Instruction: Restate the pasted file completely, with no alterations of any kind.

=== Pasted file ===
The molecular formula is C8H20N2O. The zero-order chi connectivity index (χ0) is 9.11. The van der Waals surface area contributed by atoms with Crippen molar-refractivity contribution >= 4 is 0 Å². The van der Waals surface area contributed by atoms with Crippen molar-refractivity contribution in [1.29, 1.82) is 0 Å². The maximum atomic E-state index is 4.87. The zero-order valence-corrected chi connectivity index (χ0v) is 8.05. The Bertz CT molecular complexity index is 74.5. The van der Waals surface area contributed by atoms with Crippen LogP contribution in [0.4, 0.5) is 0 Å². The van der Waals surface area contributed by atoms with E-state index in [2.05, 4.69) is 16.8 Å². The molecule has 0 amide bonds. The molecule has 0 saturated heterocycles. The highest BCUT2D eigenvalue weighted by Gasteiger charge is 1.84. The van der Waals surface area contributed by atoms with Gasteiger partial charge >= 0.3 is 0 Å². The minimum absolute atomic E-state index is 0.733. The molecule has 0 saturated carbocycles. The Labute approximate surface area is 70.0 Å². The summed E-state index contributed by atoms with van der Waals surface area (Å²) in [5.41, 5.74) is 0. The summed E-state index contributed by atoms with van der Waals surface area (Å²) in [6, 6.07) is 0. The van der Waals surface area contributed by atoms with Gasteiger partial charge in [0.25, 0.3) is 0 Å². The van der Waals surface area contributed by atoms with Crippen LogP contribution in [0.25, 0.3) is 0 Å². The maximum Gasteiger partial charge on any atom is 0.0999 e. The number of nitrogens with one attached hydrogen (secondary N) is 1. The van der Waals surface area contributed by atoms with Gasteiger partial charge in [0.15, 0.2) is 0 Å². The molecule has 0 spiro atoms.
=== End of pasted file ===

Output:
The molecular formula is C8H20N2O. The zero-order chi connectivity index (χ0) is 9.11. The van der Waals surface area contributed by atoms with Crippen molar-refractivity contribution >= 4 is 0 Å². The van der Waals surface area contributed by atoms with Crippen molar-refractivity contribution in [1.29, 1.82) is 0 Å². The maximum atomic E-state index is 4.87. The zero-order valence-corrected chi connectivity index (χ0v) is 8.05. The Bertz CT molecular complexity index is 74.5. The van der Waals surface area contributed by atoms with Crippen LogP contribution in [0.4, 0.5) is 0 Å². The van der Waals surface area contributed by atoms with E-state index in [2.05, 4.69) is 16.8 Å². The molecule has 0 amide bonds. The molecule has 0 saturated heterocycles. The highest BCUT2D eigenvalue weighted by Gasteiger charge is 1.84. The van der Waals surface area contributed by atoms with Gasteiger partial charge >= 0.3 is 0 Å². The minimum absolute atomic E-state index is 0.733. The molecule has 0 saturated carbocycles. The Labute approximate surface area is 70.0 Å². The summed E-state index contributed by atoms with van der Waals surface area (Å²) in [5.41, 5.74) is 0. The summed E-state index contributed by atoms with van der Waals surface area (Å²) in [6, 6.07) is 0. The van der Waals surface area contributed by atoms with Gasteiger partial charge in [0.25, 0.3) is 0 Å². The van der Waals surface area contributed by atoms with Crippen LogP contribution in [0.25, 0.3) is 0 Å². The maximum Gasteiger partial charge on any atom is 0.0999 e. The number of nitrogens with one attached hydrogen (secondary N) is 1. The van der Waals surface area contributed by atoms with Gasteiger partial charge in [0.15, 0.2) is 0 Å². The molecule has 0 spiro atoms.